When it comes to choosing a name for a new fund, private equity managers in India rarely heed the famous quote of the Bard of Avon, 'What's in a name?'
It seems that fund managers who have launched PE funds recently want to stick to Indian culture while picking names for their ventures.
Several new funds such as Arth Capital, Arth Veda Fund Management, Keda-ara Capital, Nirvana Venture Advisors, Arka Capital suggest the managers prefer Sanskrit names over typical foreign names.
Bikram Sen, chief executive officer of Arth Veda Fund Management, said: "Indians, impressed by Westerners, typically try to use Greek and Latin names. However, a minority do focus on Sanskrit.
For us, coming up with an original name was very critical."
Last November, DHFL Venture Capital was renamed Arth Veda Fund Management.
Arth Veda is explained as 'wealth from wisdom'.
When Amit Patni and Arihant Patni, sons of Gajendra Patni, co-founder of Patni Computer Systems Ltd, launched their venture capital fund, it was named Nirvana, which means 'true bliss'.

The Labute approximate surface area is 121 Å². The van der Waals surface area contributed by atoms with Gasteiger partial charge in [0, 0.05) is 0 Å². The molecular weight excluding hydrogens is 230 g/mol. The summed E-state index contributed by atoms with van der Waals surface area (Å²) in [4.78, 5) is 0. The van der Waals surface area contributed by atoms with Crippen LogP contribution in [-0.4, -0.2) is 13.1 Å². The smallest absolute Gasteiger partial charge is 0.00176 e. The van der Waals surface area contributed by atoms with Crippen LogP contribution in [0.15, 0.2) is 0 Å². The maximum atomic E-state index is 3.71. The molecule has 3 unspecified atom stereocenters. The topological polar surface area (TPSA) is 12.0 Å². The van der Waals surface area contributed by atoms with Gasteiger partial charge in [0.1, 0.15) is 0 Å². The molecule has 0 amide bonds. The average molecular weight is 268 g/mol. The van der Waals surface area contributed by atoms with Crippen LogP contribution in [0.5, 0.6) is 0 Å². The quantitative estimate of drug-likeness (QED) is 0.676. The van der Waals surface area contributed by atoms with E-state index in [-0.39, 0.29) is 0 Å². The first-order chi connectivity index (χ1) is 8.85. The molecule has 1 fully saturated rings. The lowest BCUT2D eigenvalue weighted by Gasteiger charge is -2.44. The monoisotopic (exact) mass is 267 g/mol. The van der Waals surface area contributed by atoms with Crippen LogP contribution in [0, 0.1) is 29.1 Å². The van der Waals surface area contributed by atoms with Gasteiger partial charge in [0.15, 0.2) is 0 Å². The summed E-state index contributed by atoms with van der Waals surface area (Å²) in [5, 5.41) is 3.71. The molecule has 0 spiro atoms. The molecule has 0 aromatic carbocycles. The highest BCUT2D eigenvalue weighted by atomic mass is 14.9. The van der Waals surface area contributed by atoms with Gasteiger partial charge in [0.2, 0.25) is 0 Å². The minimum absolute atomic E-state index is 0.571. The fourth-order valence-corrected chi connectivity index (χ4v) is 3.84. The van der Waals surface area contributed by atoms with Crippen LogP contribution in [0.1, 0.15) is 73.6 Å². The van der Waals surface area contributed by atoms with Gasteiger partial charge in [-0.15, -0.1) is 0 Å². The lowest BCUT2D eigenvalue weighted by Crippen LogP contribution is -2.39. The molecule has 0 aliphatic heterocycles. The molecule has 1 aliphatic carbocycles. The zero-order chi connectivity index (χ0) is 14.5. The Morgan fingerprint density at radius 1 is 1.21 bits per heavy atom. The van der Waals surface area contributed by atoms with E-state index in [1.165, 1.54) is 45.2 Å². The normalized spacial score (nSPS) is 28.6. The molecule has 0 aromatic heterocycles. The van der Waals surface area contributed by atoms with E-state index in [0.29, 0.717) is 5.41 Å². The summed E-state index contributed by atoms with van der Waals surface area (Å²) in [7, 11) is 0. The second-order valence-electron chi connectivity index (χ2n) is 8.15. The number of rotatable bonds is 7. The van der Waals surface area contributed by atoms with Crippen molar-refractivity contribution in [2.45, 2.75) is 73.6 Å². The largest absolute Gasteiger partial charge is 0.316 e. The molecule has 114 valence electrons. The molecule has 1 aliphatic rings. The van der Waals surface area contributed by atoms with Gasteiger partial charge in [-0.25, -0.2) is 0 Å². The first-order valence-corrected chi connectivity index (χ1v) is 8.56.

Amit Patni, co-founder and chairman of Nirvana Venture Advisors, said: "We want to take investors in the VC (venture capital) world to a state of true bliss."
Similarly, Gurgaon-based Ananta Capital, which invests in energy, connects 'Ananta' (means endless or infinite) to the "boundless energy and ocean of opportunities within the Universe".
Kedaara Capital was launched by Manish Kejriwal, former India head of Temasek Holdings.
According to P R Sundhar Raja, Chennai-based astro-nameologist, India's chances of becoming an economic super power by 2020 will increase acceptance of such Vedic names among the foreign investors.
However, not all of fund managers prefer sanskrit names.
Last year, Aditya Parekh, son of Housing Develop-ment Finance Corp Chairman Deepak Parekh, launched Faering Capital, named after a boat used by the Vikings as they roamed the seas more than 1,000 years ago.
Infosys co-founder N R Narayana Murthy has launched a VC fund called Catamaran, named after a sail boat.
Business experts, however, believe Indian names will rarely bring any difference in the business.
Kavil Ramachandran, professor of Family Business and Wealth Management at Indian School of Business Management, said: "It is like choosing a name for a new born or a brand.
Sanskrit names give the feeling of uniqueness for a start but none with hard-earned capital is going to get carried away by such names."
A few seniors in the industry still prefer typical foreign names for their funds. Renuka Ramnath's fund is called Multiples Alternate Asset Manage-ment, while Ajay Relan named his venture as CX Partners.
Subbu Sumbramaniam's fund is known as M Cap Fund Advisors, while P R Srinivasan launched Exponentia Capital.